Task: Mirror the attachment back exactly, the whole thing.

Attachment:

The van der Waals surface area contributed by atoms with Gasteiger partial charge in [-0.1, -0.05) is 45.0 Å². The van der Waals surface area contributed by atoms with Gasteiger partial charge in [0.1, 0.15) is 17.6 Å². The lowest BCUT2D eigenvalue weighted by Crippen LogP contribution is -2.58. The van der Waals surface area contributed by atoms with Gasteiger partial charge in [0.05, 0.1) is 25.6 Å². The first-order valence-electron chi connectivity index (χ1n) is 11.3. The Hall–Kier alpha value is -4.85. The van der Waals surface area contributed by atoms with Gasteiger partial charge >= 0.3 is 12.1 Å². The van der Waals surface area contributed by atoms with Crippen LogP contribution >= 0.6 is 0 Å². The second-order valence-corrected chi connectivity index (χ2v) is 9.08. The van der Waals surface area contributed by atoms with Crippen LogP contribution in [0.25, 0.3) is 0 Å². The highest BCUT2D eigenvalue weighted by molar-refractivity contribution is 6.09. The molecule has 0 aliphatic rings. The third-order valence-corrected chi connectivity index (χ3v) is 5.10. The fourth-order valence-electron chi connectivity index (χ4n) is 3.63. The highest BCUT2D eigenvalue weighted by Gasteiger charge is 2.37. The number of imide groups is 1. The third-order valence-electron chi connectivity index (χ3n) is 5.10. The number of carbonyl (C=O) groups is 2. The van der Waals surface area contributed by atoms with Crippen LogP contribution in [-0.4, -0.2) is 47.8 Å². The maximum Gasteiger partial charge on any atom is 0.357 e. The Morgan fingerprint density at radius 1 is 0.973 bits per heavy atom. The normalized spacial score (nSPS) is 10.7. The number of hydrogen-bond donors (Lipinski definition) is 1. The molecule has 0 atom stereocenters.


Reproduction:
The van der Waals surface area contributed by atoms with Gasteiger partial charge in [-0.1, -0.05) is 45.0 Å². The van der Waals surface area contributed by atoms with Gasteiger partial charge in [0.1, 0.15) is 17.6 Å². The lowest BCUT2D eigenvalue weighted by Crippen LogP contribution is -2.58. The van der Waals surface area contributed by atoms with Gasteiger partial charge in [0.05, 0.1) is 25.6 Å². The first-order valence-electron chi connectivity index (χ1n) is 11.3. The Hall–Kier alpha value is -4.85. The van der Waals surface area contributed by atoms with Gasteiger partial charge >= 0.3 is 12.1 Å². The van der Waals surface area contributed by atoms with Crippen LogP contribution >= 0.6 is 0 Å². The second-order valence-corrected chi connectivity index (χ2v) is 9.08. The van der Waals surface area contributed by atoms with Crippen LogP contribution in [0.25, 0.3) is 0 Å². The highest BCUT2D eigenvalue weighted by molar-refractivity contribution is 6.09. The molecule has 0 aliphatic rings. The third-order valence-corrected chi connectivity index (χ3v) is 5.10. The fourth-order valence-electron chi connectivity index (χ4n) is 3.63. The highest BCUT2D eigenvalue weighted by Gasteiger charge is 2.37. The number of imide groups is 1. The third-order valence-electron chi connectivity index (χ3n) is 5.10. The number of carbonyl (C=O) groups is 2. The van der Waals surface area contributed by atoms with Crippen LogP contribution in [-0.4, -0.2) is 47.8 Å². The maximum Gasteiger partial charge on any atom is 0.357 e. The Morgan fingerprint density at radius 1 is 0.973 bits per heavy atom. The normalized spacial score (nSPS) is 10.7. The number of hydrogen-bond donors (Lipinski definition) is 1. The molecule has 0 atom stereocenters.